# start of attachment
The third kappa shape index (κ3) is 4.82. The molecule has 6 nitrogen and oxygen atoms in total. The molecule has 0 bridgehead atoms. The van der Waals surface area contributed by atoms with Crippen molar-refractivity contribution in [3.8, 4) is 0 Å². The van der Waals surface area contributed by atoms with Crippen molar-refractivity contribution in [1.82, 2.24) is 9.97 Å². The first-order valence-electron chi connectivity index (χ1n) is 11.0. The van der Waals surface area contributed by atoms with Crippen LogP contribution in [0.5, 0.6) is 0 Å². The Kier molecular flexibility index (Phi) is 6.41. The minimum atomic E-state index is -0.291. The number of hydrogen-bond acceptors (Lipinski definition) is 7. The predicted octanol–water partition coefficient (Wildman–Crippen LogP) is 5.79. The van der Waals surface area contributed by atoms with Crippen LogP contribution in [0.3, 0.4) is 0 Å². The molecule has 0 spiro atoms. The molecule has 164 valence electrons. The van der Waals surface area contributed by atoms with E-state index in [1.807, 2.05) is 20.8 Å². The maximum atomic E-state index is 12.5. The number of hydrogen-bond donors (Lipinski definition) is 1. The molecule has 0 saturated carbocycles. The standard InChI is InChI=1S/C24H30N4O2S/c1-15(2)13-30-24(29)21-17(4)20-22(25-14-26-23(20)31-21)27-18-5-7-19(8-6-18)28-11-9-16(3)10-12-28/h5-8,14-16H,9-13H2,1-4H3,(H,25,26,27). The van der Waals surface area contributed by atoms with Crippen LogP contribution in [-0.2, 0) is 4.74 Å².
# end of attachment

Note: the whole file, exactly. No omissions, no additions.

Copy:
The third kappa shape index (κ3) is 4.82. The molecule has 6 nitrogen and oxygen atoms in total. The molecule has 0 bridgehead atoms. The van der Waals surface area contributed by atoms with Crippen molar-refractivity contribution in [3.8, 4) is 0 Å². The van der Waals surface area contributed by atoms with Crippen molar-refractivity contribution in [1.82, 2.24) is 9.97 Å². The first-order valence-electron chi connectivity index (χ1n) is 11.0. The van der Waals surface area contributed by atoms with Crippen LogP contribution in [0.5, 0.6) is 0 Å². The Kier molecular flexibility index (Phi) is 6.41. The minimum atomic E-state index is -0.291. The number of hydrogen-bond acceptors (Lipinski definition) is 7. The predicted octanol–water partition coefficient (Wildman–Crippen LogP) is 5.79. The van der Waals surface area contributed by atoms with Crippen LogP contribution in [0.3, 0.4) is 0 Å². The molecule has 0 spiro atoms. The molecule has 164 valence electrons. The van der Waals surface area contributed by atoms with E-state index in [1.807, 2.05) is 20.8 Å². The maximum atomic E-state index is 12.5. The number of hydrogen-bond donors (Lipinski definition) is 1. The molecule has 0 saturated carbocycles. The standard InChI is InChI=1S/C24H30N4O2S/c1-15(2)13-30-24(29)21-17(4)20-22(25-14-26-23(20)31-21)27-18-5-7-19(8-6-18)28-11-9-16(3)10-12-28/h5-8,14-16H,9-13H2,1-4H3,(H,25,26,27). The van der Waals surface area contributed by atoms with Crippen LogP contribution in [-0.2, 0) is 4.74 Å².